Since plants are living things, just like animals, they die in basically the same way –when their critical cells will cease to function, the whole organism will die. However, there are many homeowners who were saddened by the unexpected death of their plant –at one particular point, the plant was doing just fine and then right after, it began to waste away right before your eyes. How is that possible?
Your Plant Has Gone Dormant
Dormancy is a psychological state that is induced in an organism during periods of environmental stress and this purposeful phase can be caused by a wide range of variables. In general, organisms exist and live within a specific temperature range, for example, but when the temperature goes above or below the usual limits of this range, it induces the dormancy state in certain organisms. A common example of dormancy in organisms includes how certain animals in the Arctic region go dormant during the freezing winter months when food becomes less abundant.
Similarly, cold temperatures and the lack of sunlight during the freezing months of winter can induce the dormant state in many plants. Instead of exerting energy to grow, plants remain inactive, stop growing and conserve their energy for the next season. The number of dormant hours varies by plants and location; some can break the dormancy state when daylight hours get longer while others can wait until the temperature rises.
Keep in mind that when a plant goes into a dormant state, it might look like it’s dead. In the past, many homeowners have mistaken the dormant look for the “dead” look and have unfortunately thrown out their plants. Hence, it is crucial to know if your plant has gone into a dormant state and how much time it will take to become active again.
You Didn’t Dust Them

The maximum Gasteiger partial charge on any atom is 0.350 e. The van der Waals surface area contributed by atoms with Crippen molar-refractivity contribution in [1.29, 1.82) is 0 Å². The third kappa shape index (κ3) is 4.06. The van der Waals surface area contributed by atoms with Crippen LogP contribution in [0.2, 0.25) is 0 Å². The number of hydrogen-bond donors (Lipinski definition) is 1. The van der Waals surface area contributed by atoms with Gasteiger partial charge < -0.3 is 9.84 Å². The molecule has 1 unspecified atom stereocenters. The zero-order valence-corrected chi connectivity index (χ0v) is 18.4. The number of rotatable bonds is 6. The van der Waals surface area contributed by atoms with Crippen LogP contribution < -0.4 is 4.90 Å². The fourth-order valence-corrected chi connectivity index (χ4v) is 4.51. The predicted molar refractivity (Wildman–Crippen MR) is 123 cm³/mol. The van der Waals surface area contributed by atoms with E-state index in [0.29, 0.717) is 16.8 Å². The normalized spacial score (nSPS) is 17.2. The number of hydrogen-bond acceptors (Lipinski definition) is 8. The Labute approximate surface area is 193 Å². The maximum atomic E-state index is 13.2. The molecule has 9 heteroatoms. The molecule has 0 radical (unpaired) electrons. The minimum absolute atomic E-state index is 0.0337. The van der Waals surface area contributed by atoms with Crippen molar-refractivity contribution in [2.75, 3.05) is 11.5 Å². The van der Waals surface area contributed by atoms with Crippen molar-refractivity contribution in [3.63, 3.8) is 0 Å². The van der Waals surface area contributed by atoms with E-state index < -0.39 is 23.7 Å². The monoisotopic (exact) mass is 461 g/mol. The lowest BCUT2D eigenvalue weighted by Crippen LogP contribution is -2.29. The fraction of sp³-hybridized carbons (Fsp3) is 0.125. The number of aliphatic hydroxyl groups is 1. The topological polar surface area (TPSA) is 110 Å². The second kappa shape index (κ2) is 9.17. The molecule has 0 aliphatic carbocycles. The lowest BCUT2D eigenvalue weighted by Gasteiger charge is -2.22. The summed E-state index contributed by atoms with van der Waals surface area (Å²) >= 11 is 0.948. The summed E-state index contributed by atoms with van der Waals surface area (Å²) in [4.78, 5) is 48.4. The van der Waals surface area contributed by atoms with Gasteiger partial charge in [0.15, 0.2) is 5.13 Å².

Unlike the common perception, dust and dirt aren’t the same things. Dust is what human beings shed – it’s you, your family members and your pet – and that’s why the source of dust is always active. Dust, unlike sand, cannot be just blown away and instead it collects more as it rolls around; this is why cleaning is a never-ending task.
Talking about cleaning, homeowners are always dusting off their shelves, kitchen counters, work tables and appliances, but never their plants. Unbeknownst to many, when dust accumulates on a plant, it can kill it.
Photosynthesis is an essential process for plants where they make their own food using sunlight, water and carbon dioxide. During this natural process, light energy from the sun is captured and used in converting water, carbon dioxide and minerals into carbohydrates and oxygen.
Now, think about this. The light, which is the very basis of the photosynthesis process, will strike the leaves on their top surfaces. But, when the surfaces are covered with dust, it stands to reason that the photosynthesis process cannot be carried out and eventually, without food, the plant will die.
If you don’t want your other plants to end up with the same fate, make sure you dust them regularly. And, here are some tips that might be useful:
- Dusting of plants can be carried out with a common duster, a modern fiber duster or just an old-fashioned feather duster. You can also use a soft brush or a soft cloth to wipe off the dust. And, if the plants are not that dusty, just spraying them with water can help.
- The best time to dust plants is when you are watering them. You can create a routine – checking the soil for moisture level, checking for bugs and pests, dusting it, trimming off any yellow or brown leaves, watering it and then end with a final check.
- It is recommended to dust your plants at least once or twice every week.
- Some professionals recommend cleaning plants by putting them under the shower or misting them.